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Topic: Calculating led resistance? (Read 601 times) previous topic - next topic

Arduino?

Hi
Ok so i just ordered some leds for my little brothers pine wood durby car! I got them from digikey but im a little confused how i would calculate the resistor values for them. Basically is the forward voltage the same as the supply voltage? Like do i use the forward voltage for calculting the resistor value? Here is a example of one of the leds http://search.digikey.com/scripts/DkSearch/dksus.dll?WT.z_header=search_go&lang=en&site=us&keywords=1080-1068-ND&x=0&y=0 Im assuming i would just do Forward volts/ Current. Is this correct?

kd7eir

First of all, how many do you plan to use?  Then you need to decide what voltage you want to power them from.  Each one needs 2.2V, but the total voltage you will need to provide to them depends on whether you wire them in parallel, series, or a combination of the two.

This page http://led.linear1.org/led.wiz is what I use to design my led layouts.

Let us know more about how you want to hook them up, and we can provide more specific information.

Arduino?

ok well since all the leds im using are 2.1-2.2v and 20ma i was hoping i could use only one or 2 resistors for all of them, as far as series or parallel im not shore yet which ever works for using only a single or couple resistors for all the leds. Im going to have a total of 9 leds, 2 on the front, to on the back, and 5 on top!

AWOL

How are you going to power them?
"Pete, it's a fool looks for logic in the chambers of the human heart." Ulysses Everett McGill.
Do not send technical questions via personal messaging - they will be ignored.

Arduino?

I will be using dual cr2032 cell holders

AWOL

"Pete, it's a fool looks for logic in the chambers of the human heart." Ulysses Everett McGill.
Do not send technical questions via personal messaging - they will be ignored.

jackrae

CR2032 has a capacity of 225mAH but only if the load current is limited to 0.2mA.    Each of your LEDs has a rated current of 20mA which is 100 times what the cell can deliver.  So, your first problem is to determine a battery size that can power your 9 LEDs.   Assuming you use say 4 x AA batteries in series to give 6 volts you can drive your system as 4 banks of 2 LEDs in series and 1 bank of 1 LED.

Each series bank will require a resistor calculated as follows R = (6-4.4)*1000/20  =  80 ohms (say 82)  so you need  4 off 82 ohm resistors

The single LED requires R = (6-2.2)*1000/20  =  190 ohms (say 220) so you need a 220ohm resistor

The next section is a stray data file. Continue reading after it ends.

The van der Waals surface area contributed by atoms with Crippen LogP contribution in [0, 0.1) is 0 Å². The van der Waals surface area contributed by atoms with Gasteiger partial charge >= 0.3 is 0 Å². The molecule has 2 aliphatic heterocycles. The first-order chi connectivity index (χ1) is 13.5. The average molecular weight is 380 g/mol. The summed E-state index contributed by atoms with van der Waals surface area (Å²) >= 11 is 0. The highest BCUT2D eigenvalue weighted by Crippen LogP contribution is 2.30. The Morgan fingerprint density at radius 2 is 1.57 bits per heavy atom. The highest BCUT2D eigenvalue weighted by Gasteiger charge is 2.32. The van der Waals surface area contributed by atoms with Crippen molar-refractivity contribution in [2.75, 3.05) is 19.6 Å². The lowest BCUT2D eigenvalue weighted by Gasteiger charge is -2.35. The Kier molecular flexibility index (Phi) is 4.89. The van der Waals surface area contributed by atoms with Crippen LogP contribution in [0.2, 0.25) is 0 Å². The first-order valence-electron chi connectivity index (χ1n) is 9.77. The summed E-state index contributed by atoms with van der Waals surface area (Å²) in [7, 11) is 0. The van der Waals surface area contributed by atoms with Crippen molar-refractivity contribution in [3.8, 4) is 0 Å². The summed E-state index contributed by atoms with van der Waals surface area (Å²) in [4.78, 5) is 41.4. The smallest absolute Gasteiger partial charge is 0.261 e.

Note that 80 and 190 are not standard E24 values so go for the next higher which are 82 and 220 respectively

Your total load current is 100mA so the ideal battery is size C which is rated at around 6AH at 100mA current.   However this may be way too large so using AA cells will work but these are only rated at around 2.5AH at 50mA discharge, so you might expect say 1AH capacity which will give you 10 hours of operation.

Alternatively you could use LEDs which demand less current or flow less current through the type you have chosen (by increasing the resistor values) to give reduced brightness.


AWOL

Quote
so you might expect say 1AH capacity which will give you 10 hours of operation.

Presumably the OP is only interested in operating the lights for the duration of a race.
"Pete, it's a fool looks for logic in the chambers of the human heart." Ulysses Everett McGill.
Do not send technical questions via personal messaging - they will be ignored.

floresta

Quote
Forward volts/ Current. Is this correct?

Absolutely not.

'Forward volts' refers to the typical voltage that appears across a typical LED when the nominal 'Current' is flowing through the LED.  

You must start out with a power supply that provides more than this 'Forward volts' and then limit the LED current with a series resistor.  So you must have a resistor in series with the LED and the combination is connected to the power supply.

The difference between the supply voltage and the LED forward voltage appears across the resistor.  Divide this voltage by the desired current to get the required resistance.


Don

DVDdoug

Quote
Forward volts/ Current. Is this correct? 
FYI - That will give you the effective resistance of the LED (under those specific voltage/current conditions), which is not that helpful here.   LEDs are non-linear...  their resistance changes when the voltage & current change, so Ohm's Law needs to be applied to the resistor (which stays constant) rather than to the LED.

Arduino?

thanks for all the info. yeah i can really put 4x aaa in the car because of space and weight ...im limited to 7oz total. What would happen if i used 3 of the dual cr2032 battery holders? would that give me the 100ma of current draw that i will be using?

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